Skip Navigation
Regional News
The honeymoon between Andrew Cuomo and the voters of this state continues. Down a little bit from last month, but only a little bit.

Poll finds Cuomo and his policies still very popular--for now

Listen to this story
A new poll finds the honeymoon continues for Governor Andrew Cuomo, and that voters agree with the governor's crusade for a property tax cap and ethics reform. Karen DeWitt reports.

Hear this

Download audio

Share this


Explore this

Reported by

Karen DeWitt
NYS Capitol Correspondent

Tags

Steve Greenberg, with Siena College, says Cuomo is still enjoying near record high popularity, with a 71% -22% favorable rating. He says voters support the governor’s focus in getting a property tax cap and ethics reform passed in the legislature.

“The honeymoon between Andrew Cuomo and the voters of this state continues,” said Greenberg. “Down a little bit from last month, but only a little bit.”

In April, 73% viewed the governor favorably, 18% held a negative view.

The only risk for Cuomo, says Greenberg, is that lawmakers don’t adopt his programs by the end of the session next month.  Cuomo’s other top priority is allowing gay marriage, that came in fourth for those surveyed, after reforming New york City’s rent laws. In New York City, rent regulation reform was the number one priority, in Upstate and the New York City suburbs, it was property taxes.

Cuomo runs a risk, says Greenberg, if lawmakers don’t adopt his programs by the end of the session next month.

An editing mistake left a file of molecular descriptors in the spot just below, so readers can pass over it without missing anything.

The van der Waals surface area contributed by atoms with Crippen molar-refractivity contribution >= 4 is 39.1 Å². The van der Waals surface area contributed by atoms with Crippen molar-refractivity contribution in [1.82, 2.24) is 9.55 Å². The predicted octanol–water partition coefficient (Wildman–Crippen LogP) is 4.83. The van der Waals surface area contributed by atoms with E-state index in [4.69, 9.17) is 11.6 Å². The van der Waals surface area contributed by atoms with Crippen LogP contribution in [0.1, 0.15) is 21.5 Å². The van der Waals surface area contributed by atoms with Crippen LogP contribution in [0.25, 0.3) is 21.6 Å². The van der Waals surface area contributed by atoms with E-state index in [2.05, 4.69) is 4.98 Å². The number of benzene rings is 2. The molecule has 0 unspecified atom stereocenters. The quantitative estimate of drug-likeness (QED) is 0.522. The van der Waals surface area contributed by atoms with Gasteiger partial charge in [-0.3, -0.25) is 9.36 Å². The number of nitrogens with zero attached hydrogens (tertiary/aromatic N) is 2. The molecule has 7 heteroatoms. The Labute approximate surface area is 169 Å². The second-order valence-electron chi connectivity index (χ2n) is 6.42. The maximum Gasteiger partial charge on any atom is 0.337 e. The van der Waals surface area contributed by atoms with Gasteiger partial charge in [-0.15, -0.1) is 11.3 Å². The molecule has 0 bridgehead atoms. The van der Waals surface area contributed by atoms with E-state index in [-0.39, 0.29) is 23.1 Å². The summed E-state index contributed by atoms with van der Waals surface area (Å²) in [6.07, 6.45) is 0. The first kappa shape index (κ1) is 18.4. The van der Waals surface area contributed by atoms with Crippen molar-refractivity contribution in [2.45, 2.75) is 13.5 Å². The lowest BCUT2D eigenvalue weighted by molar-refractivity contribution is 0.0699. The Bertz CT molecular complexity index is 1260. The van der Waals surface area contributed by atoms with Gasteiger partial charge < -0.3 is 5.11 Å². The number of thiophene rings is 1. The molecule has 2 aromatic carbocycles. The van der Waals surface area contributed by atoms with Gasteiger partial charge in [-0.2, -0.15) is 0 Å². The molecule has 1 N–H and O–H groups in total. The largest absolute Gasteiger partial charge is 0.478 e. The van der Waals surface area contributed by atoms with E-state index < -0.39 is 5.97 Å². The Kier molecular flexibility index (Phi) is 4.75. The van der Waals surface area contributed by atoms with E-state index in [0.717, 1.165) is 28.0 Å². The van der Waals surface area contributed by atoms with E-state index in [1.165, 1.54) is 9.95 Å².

“If he hits a grand slam and is successful on all four of those issues, I would anticipate if his rating go even higher,” said Greenberg, who says if Cuomo “strikes out”, his rankings will drop “precipitously”.

Cuomo seems well aware of that and has said he considers the final scheduled day of session, June 20th as “D-Day”.

Greenberg says the poll finds that legislators would be punished, too, by voters if they don’t come through. More than half say if their Senator or Assemblymember does not approve an ethics package, they will be less likely to vote for their representative in 2012.

“There was always this sense that ethics, people support it but don’t really care about it, it’s a second tier or third tier issue,” said Greenberg. “That’s not true anymore.”

One more warning sign for lawmakers- the number of voters who think the state is headed in the wrong direction, is growing.  Only 40% of voters say New York is headed on the right track, compared to 46% in April.

Visitor comments

on:

NCPR is supported by:

This is a Visitor-Supported website.